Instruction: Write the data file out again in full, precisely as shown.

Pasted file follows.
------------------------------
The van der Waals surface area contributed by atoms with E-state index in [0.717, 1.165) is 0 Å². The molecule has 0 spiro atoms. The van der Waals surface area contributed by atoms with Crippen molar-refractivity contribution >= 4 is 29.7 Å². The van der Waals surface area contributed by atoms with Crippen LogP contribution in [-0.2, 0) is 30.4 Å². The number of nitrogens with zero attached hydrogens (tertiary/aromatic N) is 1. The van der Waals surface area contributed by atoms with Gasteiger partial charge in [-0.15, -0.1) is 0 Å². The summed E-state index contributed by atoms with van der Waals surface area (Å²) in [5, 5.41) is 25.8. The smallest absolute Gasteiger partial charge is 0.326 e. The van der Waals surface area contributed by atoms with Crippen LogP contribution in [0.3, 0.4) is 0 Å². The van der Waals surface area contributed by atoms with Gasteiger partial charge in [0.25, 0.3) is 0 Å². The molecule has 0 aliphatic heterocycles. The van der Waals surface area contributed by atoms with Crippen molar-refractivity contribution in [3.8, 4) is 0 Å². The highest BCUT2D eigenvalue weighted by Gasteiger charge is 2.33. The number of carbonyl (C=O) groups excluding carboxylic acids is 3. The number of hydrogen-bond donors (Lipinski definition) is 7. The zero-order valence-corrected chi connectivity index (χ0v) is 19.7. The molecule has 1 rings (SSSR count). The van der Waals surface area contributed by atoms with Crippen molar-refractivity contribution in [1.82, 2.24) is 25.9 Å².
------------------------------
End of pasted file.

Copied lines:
The van der Waals surface area contributed by atoms with E-state index in [0.717, 1.165) is 0 Å². The molecule has 0 spiro atoms. The van der Waals surface area contributed by atoms with Crippen molar-refractivity contribution >= 4 is 29.7 Å². The van der Waals surface area contributed by atoms with Crippen LogP contribution in [-0.2, 0) is 30.4 Å². The number of nitrogens with zero attached hydrogens (tertiary/aromatic N) is 1. The van der Waals surface area contributed by atoms with Gasteiger partial charge in [-0.15, -0.1) is 0 Å². The summed E-state index contributed by atoms with van der Waals surface area (Å²) in [5, 5.41) is 25.8. The smallest absolute Gasteiger partial charge is 0.326 e. The van der Waals surface area contributed by atoms with Crippen LogP contribution in [0.3, 0.4) is 0 Å². The van der Waals surface area contributed by atoms with Gasteiger partial charge in [0.25, 0.3) is 0 Å². The molecule has 0 aliphatic heterocycles. The van der Waals surface area contributed by atoms with Crippen molar-refractivity contribution in [3.8, 4) is 0 Å². The highest BCUT2D eigenvalue weighted by Gasteiger charge is 2.33. The number of carbonyl (C=O) groups excluding carboxylic acids is 3. The number of hydrogen-bond donors (Lipinski definition) is 7. The zero-order valence-corrected chi connectivity index (χ0v) is 19.7. The molecule has 1 rings (SSSR count). The van der Waals surface area contributed by atoms with Crippen molar-refractivity contribution in [1.82, 2.24) is 25.9 Å².